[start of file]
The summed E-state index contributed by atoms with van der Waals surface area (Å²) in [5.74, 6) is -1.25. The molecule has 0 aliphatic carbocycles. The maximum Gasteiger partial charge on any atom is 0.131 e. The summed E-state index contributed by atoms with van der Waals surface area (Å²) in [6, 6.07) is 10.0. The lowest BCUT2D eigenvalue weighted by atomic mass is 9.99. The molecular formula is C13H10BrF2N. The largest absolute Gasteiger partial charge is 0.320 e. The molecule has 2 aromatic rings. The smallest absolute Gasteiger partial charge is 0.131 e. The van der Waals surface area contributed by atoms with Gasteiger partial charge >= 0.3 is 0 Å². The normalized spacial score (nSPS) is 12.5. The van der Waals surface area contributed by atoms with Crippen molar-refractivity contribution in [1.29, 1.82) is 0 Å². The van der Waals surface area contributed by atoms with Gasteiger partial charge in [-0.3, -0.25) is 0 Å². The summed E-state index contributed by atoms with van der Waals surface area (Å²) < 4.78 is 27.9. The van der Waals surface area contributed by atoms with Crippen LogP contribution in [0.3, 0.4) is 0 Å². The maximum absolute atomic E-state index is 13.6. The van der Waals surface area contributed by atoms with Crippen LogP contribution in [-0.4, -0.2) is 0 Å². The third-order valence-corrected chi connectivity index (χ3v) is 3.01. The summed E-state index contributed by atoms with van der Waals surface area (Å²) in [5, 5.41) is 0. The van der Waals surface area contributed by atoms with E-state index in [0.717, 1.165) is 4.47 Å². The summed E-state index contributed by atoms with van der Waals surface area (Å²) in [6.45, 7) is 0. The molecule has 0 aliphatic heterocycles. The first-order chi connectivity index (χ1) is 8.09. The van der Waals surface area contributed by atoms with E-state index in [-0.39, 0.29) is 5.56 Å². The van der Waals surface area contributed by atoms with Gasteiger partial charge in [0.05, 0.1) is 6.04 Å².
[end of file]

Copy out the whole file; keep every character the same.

The summed E-state index contributed by atoms with van der Waals surface area (Å²) in [5.74, 6) is -1.25. The molecule has 0 aliphatic carbocycles. The maximum Gasteiger partial charge on any atom is 0.131 e. The summed E-state index contributed by atoms with van der Waals surface area (Å²) in [6, 6.07) is 10.0. The lowest BCUT2D eigenvalue weighted by atomic mass is 9.99. The molecular formula is C13H10BrF2N. The largest absolute Gasteiger partial charge is 0.320 e. The molecule has 2 aromatic rings. The smallest absolute Gasteiger partial charge is 0.131 e. The van der Waals surface area contributed by atoms with Gasteiger partial charge >= 0.3 is 0 Å². The normalized spacial score (nSPS) is 12.5. The van der Waals surface area contributed by atoms with Crippen molar-refractivity contribution in [1.29, 1.82) is 0 Å². The van der Waals surface area contributed by atoms with Gasteiger partial charge in [-0.3, -0.25) is 0 Å². The summed E-state index contributed by atoms with van der Waals surface area (Å²) < 4.78 is 27.9. The van der Waals surface area contributed by atoms with Crippen LogP contribution in [0.3, 0.4) is 0 Å². The maximum absolute atomic E-state index is 13.6. The van der Waals surface area contributed by atoms with Crippen LogP contribution in [-0.4, -0.2) is 0 Å². The third-order valence-corrected chi connectivity index (χ3v) is 3.01. The summed E-state index contributed by atoms with van der Waals surface area (Å²) in [5, 5.41) is 0. The van der Waals surface area contributed by atoms with E-state index in [0.717, 1.165) is 4.47 Å². The summed E-state index contributed by atoms with van der Waals surface area (Å²) in [6.45, 7) is 0. The molecule has 0 aliphatic heterocycles. The first-order chi connectivity index (χ1) is 8.09. The van der Waals surface area contributed by atoms with E-state index in [-0.39, 0.29) is 5.56 Å². The van der Waals surface area contributed by atoms with Gasteiger partial charge in [0.05, 0.1) is 6.04 Å².